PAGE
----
The picture of President Obama standing with the four living former U.S. presidents at the dedication of the George W. Bush Presidential Library in Dallas is a grand statement for us, and the rest of the world, as to whom we are.
No one had to die for any one of them to take office. None was deposed by some despot.
Each took office as a result of a vote by a free people. Each has his strengths and each has his weaknesses. Although each of us has our preferences, only time will sift through the remains for an accurate judgment.
Each one separately, and all of them together, tell a great story. Although each of these men is flawed in some dramatic way, I am happy to be represented by any one of them.
Along with whatever baggage each man carries, he is a great American. He has stood the test. He has walked through the fire and emerged a winner.
Your vote may have been different from mine, but that is the point. We do not have to agree to live together in peace. We do not have to think the same or vote the same.
I am happy with the choices I made and would make the same choices again. I am sure that you feel the same way about your choices.
Those men can stand there together because each one knows fully the burdens that each one shouldered.
Each one knows the agony, heartache, sleepless nights and the great joy of serving the American people. Each one understands that one word from any one of them during his turn in office could have plunged the world into instant chaos.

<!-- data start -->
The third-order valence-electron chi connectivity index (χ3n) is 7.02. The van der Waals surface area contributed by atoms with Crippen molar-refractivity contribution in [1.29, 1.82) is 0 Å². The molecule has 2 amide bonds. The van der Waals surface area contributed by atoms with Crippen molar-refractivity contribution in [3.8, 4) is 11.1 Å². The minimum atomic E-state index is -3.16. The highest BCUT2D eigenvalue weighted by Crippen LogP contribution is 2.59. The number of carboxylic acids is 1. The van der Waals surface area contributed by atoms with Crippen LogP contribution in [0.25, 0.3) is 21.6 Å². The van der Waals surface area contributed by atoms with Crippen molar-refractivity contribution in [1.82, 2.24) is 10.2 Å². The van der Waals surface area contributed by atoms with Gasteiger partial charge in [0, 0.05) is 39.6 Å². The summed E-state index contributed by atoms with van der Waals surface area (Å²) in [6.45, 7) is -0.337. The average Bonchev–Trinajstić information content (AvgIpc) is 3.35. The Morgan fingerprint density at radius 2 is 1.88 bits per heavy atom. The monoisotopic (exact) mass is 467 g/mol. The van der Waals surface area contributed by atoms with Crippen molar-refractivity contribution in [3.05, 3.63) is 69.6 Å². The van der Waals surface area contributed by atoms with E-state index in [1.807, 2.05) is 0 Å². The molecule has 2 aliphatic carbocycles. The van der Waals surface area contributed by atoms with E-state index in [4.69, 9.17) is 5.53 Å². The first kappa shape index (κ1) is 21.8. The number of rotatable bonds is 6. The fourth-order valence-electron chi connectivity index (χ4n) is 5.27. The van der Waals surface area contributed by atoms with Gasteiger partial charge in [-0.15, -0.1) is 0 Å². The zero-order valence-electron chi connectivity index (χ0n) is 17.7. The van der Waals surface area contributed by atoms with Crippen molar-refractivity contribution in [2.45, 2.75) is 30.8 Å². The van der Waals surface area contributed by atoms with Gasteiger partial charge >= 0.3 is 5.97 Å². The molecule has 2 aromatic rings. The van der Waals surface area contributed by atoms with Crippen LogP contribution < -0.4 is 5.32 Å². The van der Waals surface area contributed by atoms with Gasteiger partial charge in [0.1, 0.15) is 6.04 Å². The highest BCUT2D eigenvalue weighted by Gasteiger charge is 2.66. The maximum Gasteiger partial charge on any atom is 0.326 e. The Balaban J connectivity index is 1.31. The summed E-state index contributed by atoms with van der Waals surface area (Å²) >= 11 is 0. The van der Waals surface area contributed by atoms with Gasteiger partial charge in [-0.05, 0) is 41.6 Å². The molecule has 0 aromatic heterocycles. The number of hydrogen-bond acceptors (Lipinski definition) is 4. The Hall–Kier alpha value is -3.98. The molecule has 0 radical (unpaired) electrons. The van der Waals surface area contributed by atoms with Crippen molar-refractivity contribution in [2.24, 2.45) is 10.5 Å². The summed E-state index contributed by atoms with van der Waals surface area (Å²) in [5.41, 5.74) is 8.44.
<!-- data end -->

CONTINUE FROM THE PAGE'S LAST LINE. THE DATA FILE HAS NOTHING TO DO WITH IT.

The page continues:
These are good men. They are us. Soon, too soon, each one of them will leave us. As each one goes, we will mourn his passing.
We will remember his accomplishments. We will lament his failures. In many cases, we will regret not heeding some of his advice.
Each has taken his turn on the world stage. The country, our country, will endure.
We are a strong people. We are resilient. We are capable of unbelievable acts that dishonor our national conscience, but we are also capable of unbelievable acts of honor, kindness and love.
For a season, we divide ourselves into blue states and red states, Democrats and Republicans, conservatives and liberals, gay and straight, but when some misguided individual or group tries to harm us, we become one people, indivisible.
I am proud of those five men pictured there because I am in the picture and so are you. We are all holding hands. When it matters, we are one.
I am for national health care, gun control and immigration reform, and I understand full well that you may not be. We will decide these issues at the voting booth.
Each of us will have the opportunity to state our case to anyone who chooses to listen. No one is forced to listen, and no one is forced to vote.
We are free to follow our consciences, but no one is forced to follow us. We are free to become involved, and we are free to sit on the sidelines.
I am free to worship as I choose, and I am free not to worship at all.
Sometimes in the heat of debate, we forget how fortunate we are. We are free to debate. That is a hard-won freedom.
Look, again, at these five men. With all of their faults and virtues, they are us.
I, for one, am giving thanks for them individually and collectively. You are free to join me.
A member of First Baptist Church of Charleston, South Carolina, he is the author of “Our Father: Discovering Family.” His writings can also be found at MitchCarnell.com.